Education

Patient Education

Complex Regional Pain Syndrome (CRPS)

This is a type of chronic, long-lasting, pain. In most cases, it develops in an arm or a leg that you have previously injured. With CRPS, you may have unexplained pain that won’t go away. It may be severe, and it may spread.



Fibromyalgia

This chronic condition is believed to be a type of interference with the way your brain processes pain signals. It leaves you highly sensitive to pain. If you have this condition, you may feel long-lasting pain throughout your body.



Myofascial Pain Syndrome

This is a chronic pain disorder. It affects the muscles and the connective tissue (called the “fascia”) that surrounds them. With this syndrome, you may develop sensitive areas on your body called “trigger points.” When these places are pressed or stressed, you feel pain. This condition can affect muscles throughout your body.



Peripheral Neuropathy

This condition is a problem with the peripheral nervous system. These are the nerves that branch out from your brain and spinal cord and travel to all of the other parts of your body.



Trigeminal Neuralgia (TN)

This chronic condition is caused by a misfiring of the trigeminal nerve. An attack causes brief episodes of extreme, shooting pain.



Cervical Radiculopathy

This condition is an irritation or compression of one or more nerve roots in the cervical spine. Because these nerves travel to the shoulders, arms and hands, an injury in the cervical spine can cause symptoms in these areas. Cervical radiculopathy may result from a variety of problems with the bones and tissues of the cervical spinal column.



Compression Fractures of the Spine

This is a collapse of vertebral bone. It can affect one or more vertebrae. Compression fractures typically develop in your mid or lower back. This can change the shape of your spine.



Degenerative Disc Disease

This condition is a weakening of one or more vertebral discs, which normally act as a cushion between the vertebrae. This condition can develop as a natural part of the aging process, but it may also result from injury to the back.



Herniated Discs

A herniated disc is a common injury that can affect any part of the spine. A herniated disc can cause severe pain and other problems in the arms or legs.



Lumbar Radiculopathy (Sciatica)

This condition is an irritation or compression of one or more nerve roots in the lumbar spine. Because these nerves travel to the hips, buttocks, legs and feet, an injury in the lumbar spine can cause symptoms in these areas. Sciatica may result from a variety of problems with the bones and tissues of the lumbar spinal column.



Post-Laminectomy Syndrome

This condition, also called “failed back syndrome,” is a type of chronic pain. It can develop in some people after spine surgery.



Spinal Stenosis

The spinal column contains open spaces that create passageways for the spinal cord and the spinal nerves. Spinal stenosis is a narrowing of (or an intrusion into) these openings. This can cause a compression of the nerves. Spinal stenosis most commonly affects the cervical and lumbar regions of the spine.



Spondylosis

This condition is a degeneration of the spine that can affect the spine at any level, resulting in pain and discomfort that can grow worse over time.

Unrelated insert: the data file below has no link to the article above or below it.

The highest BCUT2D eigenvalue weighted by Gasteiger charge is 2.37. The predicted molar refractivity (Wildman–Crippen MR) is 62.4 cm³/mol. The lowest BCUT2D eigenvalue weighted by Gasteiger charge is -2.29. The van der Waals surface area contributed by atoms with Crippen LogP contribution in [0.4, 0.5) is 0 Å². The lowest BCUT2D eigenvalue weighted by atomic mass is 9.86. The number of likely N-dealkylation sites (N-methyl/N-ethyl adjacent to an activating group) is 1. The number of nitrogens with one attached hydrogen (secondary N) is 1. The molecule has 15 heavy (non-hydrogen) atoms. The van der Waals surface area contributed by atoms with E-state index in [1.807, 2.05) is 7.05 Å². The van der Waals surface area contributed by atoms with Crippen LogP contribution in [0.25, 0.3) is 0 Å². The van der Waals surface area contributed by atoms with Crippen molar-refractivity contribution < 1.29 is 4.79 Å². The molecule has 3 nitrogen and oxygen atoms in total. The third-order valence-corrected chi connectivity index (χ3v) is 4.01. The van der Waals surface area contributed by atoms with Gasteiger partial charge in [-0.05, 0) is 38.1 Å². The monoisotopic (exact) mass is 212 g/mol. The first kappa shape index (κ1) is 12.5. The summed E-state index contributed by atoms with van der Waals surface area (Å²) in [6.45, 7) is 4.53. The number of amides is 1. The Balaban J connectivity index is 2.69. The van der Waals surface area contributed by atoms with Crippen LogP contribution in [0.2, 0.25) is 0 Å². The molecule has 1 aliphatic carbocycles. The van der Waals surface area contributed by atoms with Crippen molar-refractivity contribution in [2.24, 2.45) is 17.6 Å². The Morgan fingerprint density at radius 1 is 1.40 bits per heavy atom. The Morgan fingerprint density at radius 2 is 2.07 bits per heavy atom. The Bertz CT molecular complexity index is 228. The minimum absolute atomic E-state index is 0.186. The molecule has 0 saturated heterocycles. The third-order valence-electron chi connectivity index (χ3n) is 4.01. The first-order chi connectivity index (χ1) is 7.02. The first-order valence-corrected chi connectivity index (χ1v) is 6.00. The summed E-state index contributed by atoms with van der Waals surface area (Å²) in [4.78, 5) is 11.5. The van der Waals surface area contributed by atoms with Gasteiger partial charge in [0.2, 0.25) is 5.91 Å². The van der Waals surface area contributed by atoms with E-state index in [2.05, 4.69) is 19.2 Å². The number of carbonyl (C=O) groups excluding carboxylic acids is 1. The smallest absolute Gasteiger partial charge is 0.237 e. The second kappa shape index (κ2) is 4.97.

Carpal Tunnel Syndrome

Pain, numbness and tingling in your hand may be from carpal tunnel syndrome. It happens when the area around the main nerve to your hand is too tight. The nerve is called the median nerve. And the small space in your wrist where it passes is called the carpal tunnel.



Cervical Radiculopathy

This condition is an irritation or compression of one or more nerve roots in the cervical spine. Because these nerves travel to the shoulders, arms and hands, an injury in the cervical spine can cause symptoms in these areas. Cervical radiculopathy may result from a variety of problems with the bones and tissues of the cervical spinal column.



Peripheral Neuropathy

This condition is a problem with the peripheral nervous system. These are the nerves that branch out from your brain and spinal cord and travel to all of the other parts of your body.



Phantom Pain

If you have lost a limb or another part of your body, you may feel painful sensations that seem to be coming from the missing part. This phenomenon is called “phantom pain.” It is common among amputees. It can become a chronic problem for some people.



Osteoarthritis of the Shoulder

Osteoarthritis, also called degenerative arthritis, is a gradual breakdown of cartilage in the joints. Cartilage is a tough, flexible connective tissue that protects the ends of bones in the joints. Osteoarthritis of the shoulder can severely impact a person’s lifestyle.



Rotator Cuff Tear

The rotator cuff is a group of muscles and tendons in each shoulder. It holds your upper arm bone in your shoulder socket. It keeps your arm stable while allowing it to lift and rotate. Too much stress on the rotator cuff can cause a tear. This can be a painful injury.



Osteoarthritis of the Hip

Osteoarthritis, also called degenerative arthritis, is a gradual breakdown of cartilage in the joints. Cartilage is a tough, flexible connective tissue that protects the ends of bones in the joints. Osteoarthritis is common in the hip because the hip bears the weight of the body. Osteoarthritis of the hip can severely impact a person’s lifestyle.



Osteoarthritis of the Knee

Osteoarthritis, also called degenerative arthritis, is a gradual breakdown of cartilage in the joints. Cartilage is a tough, flexible connective tissue that protects the ends of bones in the joints. Osteoarthritis is common in the knees because the knees bear the weight of the body. Osteoarthritis of the knee can severely impact a person’s lifestyle.